RAY SUAREZ: For more, we’re joined by Colum Lynch, who covers the United Nations for The Washington Post. He also writes a blog called Turtle Bay at ForeignPolicy.com.
Colum, what’s the latest? Has a vote occurred in the Security Council?
COLUM LYNCH, The Washington Post: No. The French foreign minister is speaking to the Security Council right now, and they’re preparing for a vote.
So, we’re waiting to see, expecting a divided council, but still expecting the vote to go through.
RAY SUAREZ: Final language for the resolution has come out. If it’s passed, what would it commit the United Nations to do?
COLUM LYNCH: It wouldn’t commit them to do anything, but it would give the member states authority to do all sorts of things militarily. This is sweeping military enforcement language. States can use all necessary measures, including the use of force, to try and prevent military engagements by the Libyans in Benghazi. It can intervene to stop any suspected attacks by the Libyan government against civilians.
So, it’s quite sweeping language, imposes a no-fly zone, and allows foreign air forces to use force to implement that.
RAY SUAREZ: The resolution as it exists right now makes liberal use of the word “civilians” in it. But do they mean the people who are in fact combatants, people without uniforms, but who have arms and are fighting the Libyan government?
COLUM LYNCH: Well, I mean, the reality of this resolution is that, while the language talks about the protection of civilian, the effect that it would have would be placing key states, including those who participate in this operation, the U.S., the Europeans, some of the Arab states, squarely on the side of the rebel army.
There’s a call in this resolution for a cease-fire. It was included in the language at the request of the Russians. But everything else in that language seems like it’s pretty clearly designed to tip the balance of power into the hands of the rebels and against Gadhafi.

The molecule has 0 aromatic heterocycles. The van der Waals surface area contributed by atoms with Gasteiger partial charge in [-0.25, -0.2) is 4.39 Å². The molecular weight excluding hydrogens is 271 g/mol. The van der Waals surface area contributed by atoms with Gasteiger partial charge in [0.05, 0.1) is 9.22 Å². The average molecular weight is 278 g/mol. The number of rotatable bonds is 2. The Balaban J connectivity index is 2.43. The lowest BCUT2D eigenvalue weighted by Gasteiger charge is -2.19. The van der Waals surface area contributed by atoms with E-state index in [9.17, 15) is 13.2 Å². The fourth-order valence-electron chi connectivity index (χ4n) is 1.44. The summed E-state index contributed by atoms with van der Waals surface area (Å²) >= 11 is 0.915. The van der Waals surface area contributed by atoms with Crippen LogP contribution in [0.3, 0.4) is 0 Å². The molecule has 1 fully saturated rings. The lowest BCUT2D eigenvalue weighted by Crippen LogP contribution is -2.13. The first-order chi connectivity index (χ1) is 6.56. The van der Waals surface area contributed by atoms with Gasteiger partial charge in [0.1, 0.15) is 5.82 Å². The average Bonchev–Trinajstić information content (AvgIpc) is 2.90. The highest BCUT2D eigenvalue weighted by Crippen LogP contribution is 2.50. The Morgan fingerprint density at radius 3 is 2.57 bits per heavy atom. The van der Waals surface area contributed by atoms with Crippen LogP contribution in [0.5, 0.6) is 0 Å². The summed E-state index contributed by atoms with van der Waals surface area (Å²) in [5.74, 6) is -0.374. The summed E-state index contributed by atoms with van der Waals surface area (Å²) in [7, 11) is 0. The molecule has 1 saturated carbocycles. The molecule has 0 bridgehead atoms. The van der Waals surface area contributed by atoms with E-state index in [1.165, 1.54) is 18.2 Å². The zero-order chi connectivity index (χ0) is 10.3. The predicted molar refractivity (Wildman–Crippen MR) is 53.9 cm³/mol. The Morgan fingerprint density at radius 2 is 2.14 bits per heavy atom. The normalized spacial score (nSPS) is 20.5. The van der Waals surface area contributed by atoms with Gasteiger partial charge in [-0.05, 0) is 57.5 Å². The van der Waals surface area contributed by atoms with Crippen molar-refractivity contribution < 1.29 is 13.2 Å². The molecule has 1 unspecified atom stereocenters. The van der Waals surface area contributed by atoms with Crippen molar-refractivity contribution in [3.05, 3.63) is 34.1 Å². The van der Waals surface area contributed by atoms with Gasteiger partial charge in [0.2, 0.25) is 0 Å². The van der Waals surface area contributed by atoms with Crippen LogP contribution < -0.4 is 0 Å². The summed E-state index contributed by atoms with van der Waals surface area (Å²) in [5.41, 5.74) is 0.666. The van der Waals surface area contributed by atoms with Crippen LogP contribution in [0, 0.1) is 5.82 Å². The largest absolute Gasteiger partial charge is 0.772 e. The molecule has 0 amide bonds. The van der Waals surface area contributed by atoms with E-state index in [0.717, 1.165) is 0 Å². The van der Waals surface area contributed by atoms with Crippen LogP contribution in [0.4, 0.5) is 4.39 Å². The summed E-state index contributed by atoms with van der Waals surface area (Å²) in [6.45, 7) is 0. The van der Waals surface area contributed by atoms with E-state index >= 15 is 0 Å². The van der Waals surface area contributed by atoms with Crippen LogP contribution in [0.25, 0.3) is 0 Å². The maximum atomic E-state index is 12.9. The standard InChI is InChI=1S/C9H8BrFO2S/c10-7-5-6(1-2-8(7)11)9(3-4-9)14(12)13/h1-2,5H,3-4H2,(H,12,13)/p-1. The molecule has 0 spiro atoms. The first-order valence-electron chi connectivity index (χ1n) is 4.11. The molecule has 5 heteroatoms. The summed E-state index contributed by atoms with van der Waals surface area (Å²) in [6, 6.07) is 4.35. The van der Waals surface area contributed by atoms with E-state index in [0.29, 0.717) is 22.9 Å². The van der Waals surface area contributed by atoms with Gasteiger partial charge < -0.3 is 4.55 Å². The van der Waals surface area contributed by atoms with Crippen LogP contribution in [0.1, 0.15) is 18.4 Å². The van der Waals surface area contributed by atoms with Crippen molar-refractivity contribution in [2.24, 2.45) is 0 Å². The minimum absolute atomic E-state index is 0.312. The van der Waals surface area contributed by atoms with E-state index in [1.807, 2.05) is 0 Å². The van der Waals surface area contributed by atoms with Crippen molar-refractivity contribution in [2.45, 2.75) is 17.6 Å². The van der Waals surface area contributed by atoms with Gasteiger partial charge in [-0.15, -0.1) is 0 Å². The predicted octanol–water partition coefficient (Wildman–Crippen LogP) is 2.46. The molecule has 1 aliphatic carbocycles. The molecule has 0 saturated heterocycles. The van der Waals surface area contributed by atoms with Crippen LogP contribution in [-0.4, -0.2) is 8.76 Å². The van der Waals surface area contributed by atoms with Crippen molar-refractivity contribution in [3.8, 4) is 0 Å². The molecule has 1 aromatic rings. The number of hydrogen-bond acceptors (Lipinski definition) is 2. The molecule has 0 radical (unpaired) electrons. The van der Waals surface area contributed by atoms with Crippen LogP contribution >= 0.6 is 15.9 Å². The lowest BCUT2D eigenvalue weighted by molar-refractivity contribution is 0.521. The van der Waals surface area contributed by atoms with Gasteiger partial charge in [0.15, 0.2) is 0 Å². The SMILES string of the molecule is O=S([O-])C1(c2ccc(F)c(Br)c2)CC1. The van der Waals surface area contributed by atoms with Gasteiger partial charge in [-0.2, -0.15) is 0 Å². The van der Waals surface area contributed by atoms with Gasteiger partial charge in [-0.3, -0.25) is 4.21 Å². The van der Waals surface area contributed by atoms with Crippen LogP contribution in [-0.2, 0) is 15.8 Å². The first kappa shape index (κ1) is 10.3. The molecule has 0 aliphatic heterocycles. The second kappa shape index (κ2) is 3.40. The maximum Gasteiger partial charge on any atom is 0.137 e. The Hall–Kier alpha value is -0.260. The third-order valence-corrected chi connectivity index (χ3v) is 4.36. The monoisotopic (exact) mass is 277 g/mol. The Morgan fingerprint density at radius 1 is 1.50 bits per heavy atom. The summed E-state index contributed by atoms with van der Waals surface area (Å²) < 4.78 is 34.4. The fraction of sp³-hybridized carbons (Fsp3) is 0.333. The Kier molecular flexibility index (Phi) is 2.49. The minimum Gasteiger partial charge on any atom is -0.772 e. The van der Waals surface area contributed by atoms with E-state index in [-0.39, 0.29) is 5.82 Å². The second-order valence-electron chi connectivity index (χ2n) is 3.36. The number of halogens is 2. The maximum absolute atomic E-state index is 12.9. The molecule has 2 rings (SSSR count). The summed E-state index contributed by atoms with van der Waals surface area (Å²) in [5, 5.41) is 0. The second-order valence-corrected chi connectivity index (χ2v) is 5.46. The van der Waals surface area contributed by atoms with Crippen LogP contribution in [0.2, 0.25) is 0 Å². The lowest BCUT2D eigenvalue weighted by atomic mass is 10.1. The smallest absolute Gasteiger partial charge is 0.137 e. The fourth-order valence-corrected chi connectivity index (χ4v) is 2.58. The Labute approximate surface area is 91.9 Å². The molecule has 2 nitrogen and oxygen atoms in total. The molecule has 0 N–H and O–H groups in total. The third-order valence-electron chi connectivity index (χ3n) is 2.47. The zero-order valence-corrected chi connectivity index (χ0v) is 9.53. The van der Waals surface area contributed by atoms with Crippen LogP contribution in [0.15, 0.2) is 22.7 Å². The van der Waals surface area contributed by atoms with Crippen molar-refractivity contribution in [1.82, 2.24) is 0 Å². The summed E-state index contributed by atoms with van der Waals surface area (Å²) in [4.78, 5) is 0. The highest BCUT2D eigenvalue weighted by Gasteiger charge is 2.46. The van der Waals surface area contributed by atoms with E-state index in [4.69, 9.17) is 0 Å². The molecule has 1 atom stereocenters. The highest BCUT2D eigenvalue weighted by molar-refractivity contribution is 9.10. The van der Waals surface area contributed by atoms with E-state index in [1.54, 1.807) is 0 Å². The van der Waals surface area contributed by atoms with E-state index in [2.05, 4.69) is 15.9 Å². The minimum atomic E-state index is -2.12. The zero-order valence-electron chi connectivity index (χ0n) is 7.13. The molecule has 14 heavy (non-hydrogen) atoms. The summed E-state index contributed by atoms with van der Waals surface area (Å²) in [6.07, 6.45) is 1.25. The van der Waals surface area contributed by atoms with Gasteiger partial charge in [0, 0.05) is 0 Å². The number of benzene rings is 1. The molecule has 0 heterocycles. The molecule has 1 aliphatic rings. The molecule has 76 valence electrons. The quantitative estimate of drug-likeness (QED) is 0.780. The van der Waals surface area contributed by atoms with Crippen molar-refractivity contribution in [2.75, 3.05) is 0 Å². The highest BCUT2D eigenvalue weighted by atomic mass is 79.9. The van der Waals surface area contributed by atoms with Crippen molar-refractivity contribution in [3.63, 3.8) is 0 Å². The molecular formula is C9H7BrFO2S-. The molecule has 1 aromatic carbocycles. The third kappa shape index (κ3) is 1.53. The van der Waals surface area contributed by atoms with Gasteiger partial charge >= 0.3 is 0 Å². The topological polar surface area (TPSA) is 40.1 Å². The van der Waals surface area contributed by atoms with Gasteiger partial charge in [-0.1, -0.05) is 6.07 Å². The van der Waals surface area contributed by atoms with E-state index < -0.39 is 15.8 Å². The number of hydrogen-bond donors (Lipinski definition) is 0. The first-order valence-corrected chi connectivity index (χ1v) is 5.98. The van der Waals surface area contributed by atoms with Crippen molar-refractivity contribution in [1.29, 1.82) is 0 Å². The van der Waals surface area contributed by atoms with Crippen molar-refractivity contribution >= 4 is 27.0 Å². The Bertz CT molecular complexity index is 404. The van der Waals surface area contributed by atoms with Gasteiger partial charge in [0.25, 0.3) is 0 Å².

RAY SUAREZ: You mentioned the Russians. Did members of the Security Council try to weaken the language of the resolution, and will that get more votes in return?
COLUM LYNCH: Well, it looks like — I mean, it looks like the negotiations are pretty much over, and they will have a vote any second now.
The Russians have throughout the negotiations on Libya tried to restrain the West, to carve out any language which would give military authority to the Americans, the Europeans or any members of the Arab League that participate in this operation. They were successful in an earlier round of negotiations on a previous resolution imposing sanctions.
They haven’t been successful. And, as a result of this, it looks like the council, which voted 15-0 the last time, will be divided. It doesn’t sound like there’s going to be a veto at this point. You never know. But it looks like there might be up to five abstentions.
RAY SUAREZ: Well, what’s the difference between an abstention and a no-vote?
COLUM LYNCH: It — there’s no difference in terms of the legal authority it gives to those who are conducting the operation.
But, you know, you have got to consider that the states that are considering abstaining represent up to 60 percent of the world’s population. So, it doesn’t send a good political signal that the world is united around this operation. And, if it’s a long, arduous military campaign that stretches out over time, that lack of kind of unified support could backfire on the — on those engaging in this operation.
RAY SUAREZ: And finally, Colum, has the American position on this resolution changed in recent days, or even recent hours?
COLUM LYNCH: The American position has been very hard to read over the last couple of weeks. They have seemed very skeptical about the prospects of a no-fly zone, asking lots of question in the council.
And then, suddenly, last night, they became very assertive, introduced language calling, as you mentioned, for operations on land, sea and air, and have now tried to associate themselves with the sort of more combative approach to this problem.
RAY SUAREZ: Well, we’re getting word from the United Nations that the vote is under way. So far, there are 10 votes for the resolution.
Colum Lynch, thanks for joining us.
COLUM LYNCH: Thanks for having me, Ray.